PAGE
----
Five thousand pieces are on display in the Mineral Museum, located in the New Mexico Bureau of Geology and Mineral Resources building on the New Mexico Tech campus. A total of at least 18,000 pieces are in the full collection. The substantial collection—smithsonite to trinitite and all the rest—has been built via donations and a visit to the museum is free.
There are exhibits on minerals from around the world and cases focused on the Trinity Site where the atomic bomb testing in New Mexico was conducted.
Visitors are greeted by massive logs of petrified wood before they even enter the building. The petrified wood is placed around the pond in front of the building. The museum had an opportunity to purchase $10,000 of petrified wood from the DoBell Ranch, outside of the Petrified Forest National Park. Quickly, the public raised funds for the wood and it was placed around the pond where the public can enjoy it. The petrified wood weighs so much that a forklift had to place the pieces.
Before placing the striking pieces in their new home, Tech’s fine arts program offered a class on shining the stones, and community members and students were able to learn stone polishing skills on the pieces.
The Friends of the Museum do annual projects, like acquiring the petrified wood, to expand and improve the museum. The 2022 project is to raise funds to purchase a piece of Sweet Home rhodochrosite from Colorado. The mineral is rare and too high in price for the museum to buy a piece.
When you enter the building itself, you’re greeted by a touch and feel specimen—a mineral that visitors are welcome to touch and feel. This particular mineral, TYPE, is quite large and a pair of googly eyes are affixed to it, giving it an open, friendly expression.
Kelsey McNamara, the mineral museum curator and x-ray diffraction lab manager, is another friendly face who will greet you in the museum.
McNamara thinks of minerals as nature’s art.
“What’s cool is that different things are pleasing to different people. Everybody has their taste, just like art,” she said.
McNamara is a sedimentologist by trade—someone who studies sedimentary rocks, weathering and erosion of existing rocks to learn about ancient landscapes. After graduate school, she worked for mineral dealers and learned more about the mineral side of things. Now she learns new things every day on the job.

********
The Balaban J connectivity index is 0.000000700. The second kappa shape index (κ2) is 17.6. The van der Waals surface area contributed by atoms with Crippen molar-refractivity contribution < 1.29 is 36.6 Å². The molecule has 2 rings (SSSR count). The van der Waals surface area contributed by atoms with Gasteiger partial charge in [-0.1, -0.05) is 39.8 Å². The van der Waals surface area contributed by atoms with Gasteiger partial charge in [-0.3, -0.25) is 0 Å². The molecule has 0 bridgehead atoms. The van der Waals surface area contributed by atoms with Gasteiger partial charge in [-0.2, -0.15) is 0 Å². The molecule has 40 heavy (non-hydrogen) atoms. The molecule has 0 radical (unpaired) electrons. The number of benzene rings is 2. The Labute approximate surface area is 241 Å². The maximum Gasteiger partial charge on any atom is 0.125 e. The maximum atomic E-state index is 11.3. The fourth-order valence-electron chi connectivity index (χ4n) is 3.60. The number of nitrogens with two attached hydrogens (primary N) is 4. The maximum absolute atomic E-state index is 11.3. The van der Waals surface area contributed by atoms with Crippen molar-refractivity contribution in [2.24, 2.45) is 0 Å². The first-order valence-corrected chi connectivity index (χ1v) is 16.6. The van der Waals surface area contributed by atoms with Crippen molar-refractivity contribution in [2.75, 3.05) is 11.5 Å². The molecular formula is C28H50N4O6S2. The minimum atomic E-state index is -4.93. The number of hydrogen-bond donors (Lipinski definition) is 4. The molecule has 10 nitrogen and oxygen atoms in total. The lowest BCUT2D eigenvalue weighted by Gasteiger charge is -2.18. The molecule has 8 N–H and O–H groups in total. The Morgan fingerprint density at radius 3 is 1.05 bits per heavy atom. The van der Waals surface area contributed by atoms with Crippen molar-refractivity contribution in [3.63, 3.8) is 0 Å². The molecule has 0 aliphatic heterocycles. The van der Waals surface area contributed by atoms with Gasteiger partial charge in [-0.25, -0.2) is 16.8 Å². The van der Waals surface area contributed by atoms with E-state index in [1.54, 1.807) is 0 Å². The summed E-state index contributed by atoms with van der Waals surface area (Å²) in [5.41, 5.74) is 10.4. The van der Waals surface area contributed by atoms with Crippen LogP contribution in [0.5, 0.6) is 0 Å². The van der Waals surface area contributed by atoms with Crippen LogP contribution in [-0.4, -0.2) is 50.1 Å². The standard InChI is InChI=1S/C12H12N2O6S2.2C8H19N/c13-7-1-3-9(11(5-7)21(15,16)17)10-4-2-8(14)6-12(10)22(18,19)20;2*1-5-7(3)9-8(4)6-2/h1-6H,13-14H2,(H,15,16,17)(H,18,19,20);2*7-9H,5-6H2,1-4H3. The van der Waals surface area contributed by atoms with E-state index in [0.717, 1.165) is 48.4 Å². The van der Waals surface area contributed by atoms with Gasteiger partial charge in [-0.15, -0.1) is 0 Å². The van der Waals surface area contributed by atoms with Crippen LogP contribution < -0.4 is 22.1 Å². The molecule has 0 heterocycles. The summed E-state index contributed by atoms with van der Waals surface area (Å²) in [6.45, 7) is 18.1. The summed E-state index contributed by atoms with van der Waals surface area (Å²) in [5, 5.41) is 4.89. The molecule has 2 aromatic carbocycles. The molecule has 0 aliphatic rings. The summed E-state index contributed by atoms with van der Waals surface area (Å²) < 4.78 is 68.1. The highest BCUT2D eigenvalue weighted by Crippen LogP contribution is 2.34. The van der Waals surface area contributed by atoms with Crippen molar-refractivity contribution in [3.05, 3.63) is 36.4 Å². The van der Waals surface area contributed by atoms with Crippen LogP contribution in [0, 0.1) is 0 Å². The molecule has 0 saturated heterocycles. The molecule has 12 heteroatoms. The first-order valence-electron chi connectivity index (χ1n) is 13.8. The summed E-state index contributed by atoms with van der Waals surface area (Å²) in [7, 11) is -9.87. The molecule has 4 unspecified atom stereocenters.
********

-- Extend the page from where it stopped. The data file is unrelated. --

“In this digital age where you can really be stuck to your phone, I think it’s important for people to be able to see the treasures of the earth,” said McNamara. “It’s a good chance for them to learn about geology and even just New Mexico. Coming here as a resident, you get to see the mineral wealth of your state and the different types of minerals.”
The x-ray lab can help people identify minerals. X-ray diffraction can identify what minerals are in rocks. Rocks are crunched into a fine powder, then x-rayed. The x-rays bounce back at different angles according to the crystals. Graphing the angle of diffraction across a certain range then matching that graph using an existing database can determine the minerals in the rock that can’t be seen by hand.
If you haven’t visited recently, you’ll be in for some new exhibits as the museum regularly updates cases.
The new items exhibit includes new acquisitions and is located near the front of the museum. Items are removed from it and added every eight months to a year. Another crowd favorite case is focused on turquoise. All of the pieces were donated by Rex Nelson of Albuquerque, whose been collecting turquoise since the 1950s.
Visitors can learn about the history of mining districts in the area. Displays on the mining districts run north to south along one wall. The districts are organized in the room, north to south based on whether the actual districts are north or south of each other. The actual Kelly Mine, which is one of the mining districts represented, is only a short drive away near Magdalena.
Tucked away in the back of the museum are three cases with member exhibits—cases curated by museum members who showcase their different passions for minerals. The current exhibits include one on micro minerals, with up-close photography that reveals the dazzling interiors of ordinary-looking rocks. There’s also a tribute to Al and Betty Tlush, a couple who offered their support to the museum after retiring from owning their own rock shop. The exhibit features Betty’s favorites—including a shelf full of different types of smithsonite.
The third member exhibit is all about petrified wood and even includes a petrified dinosaur bone.
The museum is open seven days a week except for NMT holidays. Visitors who want a museum tour can call ahead and request one, or they can guide themselves through the exhibits during their visit.
The museum can also host classroom visits or offer outreach talks for different groups.